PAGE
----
RIO DE JANEIRO: Fiat, Volkswagen and Ford are all turning their attention to Brazil, as they try to find ways of offsetting declining sales in many other areas of the globe.
According to Anfavea, the automotive industry body, Brazil is the fifth largest car market in the world at present, and its position is likely to improve in the future.
Sales in the domestic auto sector rose by 11% in 2009, to 3.14 million units overall, despite the onset of the economic downturn.
Jackson Schneider, president of the organisation, said "no vehicle assembler who wants to remain a big global player can afford not to include Brazil in terms of market strategy and product."
Fiat, the Italian operator, sold a total of 736,969 cars in the South American country last year, and plans to spend R$1.8 billion ($990m; €701m; £614m) this year in Brazil and Argentina to enhance its position in the region.
Volkswagen, its German rival, has similarly stated that it will invest R$6.2bn in Brazil over the period to 2014, having made 686,408 deliveries over the course of 2009 as a whole.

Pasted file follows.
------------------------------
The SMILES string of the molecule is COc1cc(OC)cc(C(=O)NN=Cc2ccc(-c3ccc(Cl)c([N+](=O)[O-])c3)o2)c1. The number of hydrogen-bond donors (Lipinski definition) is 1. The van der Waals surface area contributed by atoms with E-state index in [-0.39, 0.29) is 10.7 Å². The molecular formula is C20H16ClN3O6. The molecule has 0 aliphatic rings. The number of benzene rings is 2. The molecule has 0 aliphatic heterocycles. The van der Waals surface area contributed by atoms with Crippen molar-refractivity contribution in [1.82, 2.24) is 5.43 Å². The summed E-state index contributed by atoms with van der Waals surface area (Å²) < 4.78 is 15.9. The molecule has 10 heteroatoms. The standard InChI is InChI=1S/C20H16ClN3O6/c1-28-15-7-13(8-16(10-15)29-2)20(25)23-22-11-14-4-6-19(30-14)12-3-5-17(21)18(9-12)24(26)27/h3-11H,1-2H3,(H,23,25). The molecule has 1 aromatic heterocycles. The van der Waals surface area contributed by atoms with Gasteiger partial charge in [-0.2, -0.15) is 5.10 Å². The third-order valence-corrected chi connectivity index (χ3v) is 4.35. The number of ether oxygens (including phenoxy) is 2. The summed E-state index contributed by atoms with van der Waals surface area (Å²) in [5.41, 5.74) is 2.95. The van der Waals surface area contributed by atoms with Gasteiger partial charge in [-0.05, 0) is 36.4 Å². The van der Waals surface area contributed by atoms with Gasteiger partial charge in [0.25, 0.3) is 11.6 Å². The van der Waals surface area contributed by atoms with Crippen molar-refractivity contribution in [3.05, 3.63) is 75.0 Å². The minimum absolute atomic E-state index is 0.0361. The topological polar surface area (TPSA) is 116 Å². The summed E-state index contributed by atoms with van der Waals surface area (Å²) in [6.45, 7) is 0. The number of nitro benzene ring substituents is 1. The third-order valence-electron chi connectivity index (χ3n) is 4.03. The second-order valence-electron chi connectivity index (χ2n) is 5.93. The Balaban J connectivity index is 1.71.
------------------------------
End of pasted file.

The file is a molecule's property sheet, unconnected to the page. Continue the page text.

This figure stood at 304,000 for Ford, and the US company will direct $R4bn of funding to expand its local operations between 2011 and 2015.
Marcos de Oliveira, the Detroit-based firm's president for Brazil and Mercosul, said "Brazil is the third biggest market for Ford in volume terms after the US and the UK."
"The big difference is the stability Brazil has achieved over the past ten years, with inflation under control, with the availability of credit growing continuously, where interest rates may be still high but have fallen a lot."
At present, de Oliveira argues that the average vehicle in the rapidly-growing economy typically has between six and seven inhabitants, a figure that stands at just 1.2 in the US.
"That shows there's a long way to go, a lot of vehicles to be sold, before we close the gap," he said.
Fernando Trujillo, an analyst at CSM Worldwide, predicted that total sales and production levels in Brazil would expand from 3 million last year to 4.5 million by 2016.
"I don't know if this is enough to save automakers. What is certain is they are suffering overseas and they won't suffer here," he said.
Data sourced from Financial Times; additional content by Warc staff